There is a transformation going on today
in the energy industry and the march toward
more clean power is going to continue. It’s
important that businesses and utilities are
out in front leading that change.
That was the message from Tom Kuhn,
president of the Edison Electric Institute
(EEI), to a record attendance of more
than 450 business and industry leaders at
the Virginia Chamber’s annual Energy,
Sustainability and Resiliency Conference
May 10 in Richmond. As the association
that represents all U.S. investor-owned electric companies, EEI’s
members provide electricity for 220 million Americans.
“The basic core of our mission has remained the same,” said
Kuhn. “We want to provide safe, reliable, affordable, and increasingly
Kuhn recently surveyed his executive committee and board,
asking them where their companies would be fifteen years from
today in 2030. They responded, he said, “Much more clean power,
much more focus on individual customer solutions, and third, a
much smarter energy infrastructure—a much smarter distributed,
That change in energy mix is already underway, in part driven
by the abundance of inexpensive natural gas in the United States.
“We have closed 72 gigawatts of coal in our country—that’s about
a quarter of the coal capacity in our country, and a lot of it’s been
replaced by natural gas. We are blessed in this country with the shale
revolution and low natural gas prices.”
Dr. Alireza Haghighat, professor and director of the nuclear
engineering program at Virginia Tech noted that today in Virginia,
36 percent of our energy comes from natural gas, 35 percent from
nuclear, 20 percent from coal, with renewables and other sources
constituting the remaining 9 percent.
Renewables are already playing an increasingly significant role
in our energy mix nationally, according to Kuhn. “Utilities are leading
the way on renewables… Last year, in terms of new generation that
came on board, about a third of it was wind, a third of it was solar,
and a third of it was natural gas. So you see that changing mix coming
down the road.”
Nuclear energy will also continue to play a role, with four new
plants being built in the United States. Kuhn noted that 60 percent of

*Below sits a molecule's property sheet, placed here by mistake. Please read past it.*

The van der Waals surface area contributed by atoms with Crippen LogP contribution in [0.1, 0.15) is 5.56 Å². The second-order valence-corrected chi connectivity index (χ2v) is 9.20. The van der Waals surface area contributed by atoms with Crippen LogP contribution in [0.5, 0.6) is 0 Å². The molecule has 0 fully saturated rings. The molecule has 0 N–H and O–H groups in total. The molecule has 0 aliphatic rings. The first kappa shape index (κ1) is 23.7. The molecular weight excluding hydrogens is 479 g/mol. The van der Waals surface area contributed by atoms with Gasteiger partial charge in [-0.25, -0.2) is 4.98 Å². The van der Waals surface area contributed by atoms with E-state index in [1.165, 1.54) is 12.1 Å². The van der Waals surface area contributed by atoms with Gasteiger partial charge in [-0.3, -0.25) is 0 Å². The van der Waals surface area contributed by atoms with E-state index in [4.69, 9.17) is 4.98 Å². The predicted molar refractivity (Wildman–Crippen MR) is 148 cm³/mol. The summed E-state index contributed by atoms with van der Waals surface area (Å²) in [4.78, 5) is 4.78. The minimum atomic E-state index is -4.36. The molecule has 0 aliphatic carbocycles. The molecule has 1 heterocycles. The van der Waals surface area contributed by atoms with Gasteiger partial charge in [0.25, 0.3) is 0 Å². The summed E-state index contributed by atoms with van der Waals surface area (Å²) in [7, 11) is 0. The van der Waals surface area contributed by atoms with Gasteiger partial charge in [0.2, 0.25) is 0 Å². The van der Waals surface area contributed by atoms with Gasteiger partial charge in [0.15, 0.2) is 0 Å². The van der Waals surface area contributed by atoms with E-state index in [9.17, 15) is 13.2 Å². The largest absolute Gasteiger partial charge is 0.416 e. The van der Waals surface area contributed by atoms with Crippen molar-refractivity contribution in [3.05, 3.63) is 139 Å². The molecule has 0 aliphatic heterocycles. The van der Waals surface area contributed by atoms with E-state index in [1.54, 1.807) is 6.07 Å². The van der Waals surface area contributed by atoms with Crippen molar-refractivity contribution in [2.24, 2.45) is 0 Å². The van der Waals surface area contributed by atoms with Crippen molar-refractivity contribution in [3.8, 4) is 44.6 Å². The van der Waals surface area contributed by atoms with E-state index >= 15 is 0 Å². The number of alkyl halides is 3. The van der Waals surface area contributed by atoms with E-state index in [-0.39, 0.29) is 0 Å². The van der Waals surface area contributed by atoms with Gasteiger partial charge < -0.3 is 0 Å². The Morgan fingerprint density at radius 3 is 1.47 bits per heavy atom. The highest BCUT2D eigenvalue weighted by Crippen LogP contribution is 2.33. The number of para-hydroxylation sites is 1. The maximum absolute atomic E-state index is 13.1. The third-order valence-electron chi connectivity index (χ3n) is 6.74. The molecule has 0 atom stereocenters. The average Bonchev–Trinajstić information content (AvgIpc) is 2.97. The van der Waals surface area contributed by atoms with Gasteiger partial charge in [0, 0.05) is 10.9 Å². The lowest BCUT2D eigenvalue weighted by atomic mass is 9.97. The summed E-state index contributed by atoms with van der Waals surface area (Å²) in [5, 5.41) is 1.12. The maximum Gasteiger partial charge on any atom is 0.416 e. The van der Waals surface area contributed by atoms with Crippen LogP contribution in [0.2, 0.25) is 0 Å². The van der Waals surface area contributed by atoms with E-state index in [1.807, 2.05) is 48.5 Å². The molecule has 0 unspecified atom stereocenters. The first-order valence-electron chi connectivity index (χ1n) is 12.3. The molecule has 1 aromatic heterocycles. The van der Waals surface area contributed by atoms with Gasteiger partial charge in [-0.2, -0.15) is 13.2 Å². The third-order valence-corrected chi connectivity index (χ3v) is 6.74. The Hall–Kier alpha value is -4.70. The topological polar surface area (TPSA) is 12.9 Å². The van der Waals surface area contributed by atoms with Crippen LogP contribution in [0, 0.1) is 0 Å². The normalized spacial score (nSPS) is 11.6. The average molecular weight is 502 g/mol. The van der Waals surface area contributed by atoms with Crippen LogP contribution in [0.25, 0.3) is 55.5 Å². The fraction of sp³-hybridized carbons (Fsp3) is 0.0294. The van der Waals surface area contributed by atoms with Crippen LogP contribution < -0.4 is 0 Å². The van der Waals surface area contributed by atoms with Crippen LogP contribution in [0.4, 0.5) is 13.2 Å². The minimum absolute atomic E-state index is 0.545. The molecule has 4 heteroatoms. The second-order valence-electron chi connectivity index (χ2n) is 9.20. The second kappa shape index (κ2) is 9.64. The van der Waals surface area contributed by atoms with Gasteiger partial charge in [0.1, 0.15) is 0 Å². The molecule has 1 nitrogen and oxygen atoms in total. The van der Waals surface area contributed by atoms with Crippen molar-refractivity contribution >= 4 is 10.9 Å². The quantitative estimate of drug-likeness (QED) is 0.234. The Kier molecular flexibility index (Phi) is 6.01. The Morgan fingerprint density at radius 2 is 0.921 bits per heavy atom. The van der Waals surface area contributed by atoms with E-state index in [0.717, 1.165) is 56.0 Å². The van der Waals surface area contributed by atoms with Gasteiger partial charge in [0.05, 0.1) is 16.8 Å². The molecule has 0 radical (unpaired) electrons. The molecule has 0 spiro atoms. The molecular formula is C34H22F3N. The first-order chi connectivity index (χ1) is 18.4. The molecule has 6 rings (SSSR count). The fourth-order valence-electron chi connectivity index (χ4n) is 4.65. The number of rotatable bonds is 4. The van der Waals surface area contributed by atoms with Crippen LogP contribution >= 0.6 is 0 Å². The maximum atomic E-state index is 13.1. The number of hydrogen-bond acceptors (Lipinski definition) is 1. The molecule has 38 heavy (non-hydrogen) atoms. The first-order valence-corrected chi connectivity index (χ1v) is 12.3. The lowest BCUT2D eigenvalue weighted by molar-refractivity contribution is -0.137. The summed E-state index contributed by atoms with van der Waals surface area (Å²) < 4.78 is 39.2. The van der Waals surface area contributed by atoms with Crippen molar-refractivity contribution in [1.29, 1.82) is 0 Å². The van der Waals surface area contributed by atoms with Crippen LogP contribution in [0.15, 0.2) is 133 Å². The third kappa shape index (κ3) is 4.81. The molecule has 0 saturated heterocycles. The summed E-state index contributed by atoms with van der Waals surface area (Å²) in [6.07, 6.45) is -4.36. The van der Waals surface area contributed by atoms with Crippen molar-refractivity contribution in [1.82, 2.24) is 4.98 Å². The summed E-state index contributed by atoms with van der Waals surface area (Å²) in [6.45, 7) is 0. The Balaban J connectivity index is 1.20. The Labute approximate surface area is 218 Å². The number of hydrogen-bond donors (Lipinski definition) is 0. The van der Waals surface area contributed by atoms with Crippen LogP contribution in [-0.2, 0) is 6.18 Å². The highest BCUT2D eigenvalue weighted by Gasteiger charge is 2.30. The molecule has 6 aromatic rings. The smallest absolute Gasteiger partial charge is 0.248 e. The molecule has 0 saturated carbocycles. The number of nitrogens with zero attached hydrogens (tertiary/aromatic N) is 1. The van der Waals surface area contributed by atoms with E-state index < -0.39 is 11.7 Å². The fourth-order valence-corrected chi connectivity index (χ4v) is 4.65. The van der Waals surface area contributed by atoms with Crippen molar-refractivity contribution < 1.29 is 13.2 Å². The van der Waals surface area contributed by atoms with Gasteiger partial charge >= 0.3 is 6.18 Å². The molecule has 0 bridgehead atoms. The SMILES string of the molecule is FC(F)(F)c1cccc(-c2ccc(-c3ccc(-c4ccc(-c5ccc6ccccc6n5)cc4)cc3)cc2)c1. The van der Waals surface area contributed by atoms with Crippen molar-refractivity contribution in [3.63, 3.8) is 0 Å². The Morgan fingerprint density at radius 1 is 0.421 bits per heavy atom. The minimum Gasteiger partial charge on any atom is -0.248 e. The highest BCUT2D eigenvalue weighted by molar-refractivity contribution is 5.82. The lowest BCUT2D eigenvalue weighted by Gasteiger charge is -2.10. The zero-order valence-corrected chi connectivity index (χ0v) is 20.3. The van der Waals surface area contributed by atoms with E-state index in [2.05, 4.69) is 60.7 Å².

our zero carbon energy comes from nuclear.
Energy efficiency is a significant priority for the energy industry
as a whole, and data analytics are enabling utilities and businesses
alike to find new ways to improve in that regard. “We are spending as
an industry $7 billion a year on energy efficiency programs. People
wonder why I’m out there encouraging people to use less of our
product. It’s because if they can use it more efficiently, it’s going to
be a better value to them.”
One of the panel discussions centered around resiliency and
cyber security in the data and energy industries. Kuhn said that cyber
and physical security are, “one of the most important threats that our
country faces. There are a lot of jobs that are going to be in cyber in
the future. I think Virginia is well-positioned because of all of the
strengths that it has in defense and other industries to be a part of
Kuhn commended theVirginia Chamber for its BlueprintVirginia
business plan for the commonwealth, which lays out long-term
goals to create a balanced, sustainable energy policy that supports
economic development and job growth while meeting the growing
needs of our population and business community. When it comes to
a forward-looking energy agenda and preparing the cyber workforce
of the future, Kuhn said there’s no substitute for business leadership
through state and regional chambers, “to project the important
business agenda out in each and every state.”
You can see the full remarks from Tom Kuhn and other energy
and business leaders at the 2016 Energy, Sustainability and Resiliency
Conference online atwww.vachamber.com
Keith Martin is the Executive Vice President for Public Policy and
General Counsel of the Virginia Chamber of Commerce.
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V I E W I N G
S C H E D U L E
Business Leadership to Secure
Virginia’s Energy Future
By Keith Martin